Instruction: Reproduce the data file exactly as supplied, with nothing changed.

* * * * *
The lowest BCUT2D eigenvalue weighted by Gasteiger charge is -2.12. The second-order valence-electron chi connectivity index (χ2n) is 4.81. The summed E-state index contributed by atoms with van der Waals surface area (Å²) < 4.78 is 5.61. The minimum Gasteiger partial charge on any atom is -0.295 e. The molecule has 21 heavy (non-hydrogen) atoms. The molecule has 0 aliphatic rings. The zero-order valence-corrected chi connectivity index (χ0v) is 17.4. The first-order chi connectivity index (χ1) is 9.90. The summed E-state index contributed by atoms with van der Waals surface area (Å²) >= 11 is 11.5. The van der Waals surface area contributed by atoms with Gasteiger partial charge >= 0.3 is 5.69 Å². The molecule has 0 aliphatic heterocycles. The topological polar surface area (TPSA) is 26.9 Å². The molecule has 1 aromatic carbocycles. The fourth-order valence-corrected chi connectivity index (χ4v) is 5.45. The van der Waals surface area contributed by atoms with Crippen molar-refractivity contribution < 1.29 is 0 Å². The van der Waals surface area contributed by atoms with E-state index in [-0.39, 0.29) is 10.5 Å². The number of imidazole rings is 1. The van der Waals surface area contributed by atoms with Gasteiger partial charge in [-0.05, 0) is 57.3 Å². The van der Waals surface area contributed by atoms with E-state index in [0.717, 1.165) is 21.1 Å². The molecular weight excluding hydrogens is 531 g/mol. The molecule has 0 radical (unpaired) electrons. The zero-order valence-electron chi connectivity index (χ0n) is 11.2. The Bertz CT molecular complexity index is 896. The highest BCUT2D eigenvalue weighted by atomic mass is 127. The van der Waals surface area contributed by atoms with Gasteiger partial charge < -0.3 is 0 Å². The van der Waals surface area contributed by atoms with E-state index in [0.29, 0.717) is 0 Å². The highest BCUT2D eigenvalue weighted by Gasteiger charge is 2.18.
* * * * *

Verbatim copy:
The lowest BCUT2D eigenvalue weighted by Gasteiger charge is -2.12. The second-order valence-electron chi connectivity index (χ2n) is 4.81. The summed E-state index contributed by atoms with van der Waals surface area (Å²) < 4.78 is 5.61. The minimum Gasteiger partial charge on any atom is -0.295 e. The molecule has 21 heavy (non-hydrogen) atoms. The molecule has 0 aliphatic rings. The zero-order valence-corrected chi connectivity index (χ0v) is 17.4. The first-order chi connectivity index (χ1) is 9.90. The summed E-state index contributed by atoms with van der Waals surface area (Å²) >= 11 is 11.5. The van der Waals surface area contributed by atoms with Gasteiger partial charge >= 0.3 is 5.69 Å². The molecule has 0 aliphatic heterocycles. The topological polar surface area (TPSA) is 26.9 Å². The molecule has 1 aromatic carbocycles. The fourth-order valence-corrected chi connectivity index (χ4v) is 5.45. The van der Waals surface area contributed by atoms with Crippen molar-refractivity contribution < 1.29 is 0 Å². The van der Waals surface area contributed by atoms with E-state index in [-0.39, 0.29) is 10.5 Å². The number of imidazole rings is 1. The van der Waals surface area contributed by atoms with Gasteiger partial charge in [-0.05, 0) is 57.3 Å². The van der Waals surface area contributed by atoms with E-state index in [0.717, 1.165) is 21.1 Å². The molecular weight excluding hydrogens is 531 g/mol. The molecule has 0 radical (unpaired) electrons. The zero-order valence-electron chi connectivity index (χ0n) is 11.2. The Bertz CT molecular complexity index is 896. The highest BCUT2D eigenvalue weighted by atomic mass is 127. The van der Waals surface area contributed by atoms with Gasteiger partial charge < -0.3 is 0 Å². The van der Waals surface area contributed by atoms with E-state index in [0.29, 0.717) is 0 Å². The highest BCUT2D eigenvalue weighted by Gasteiger charge is 2.18.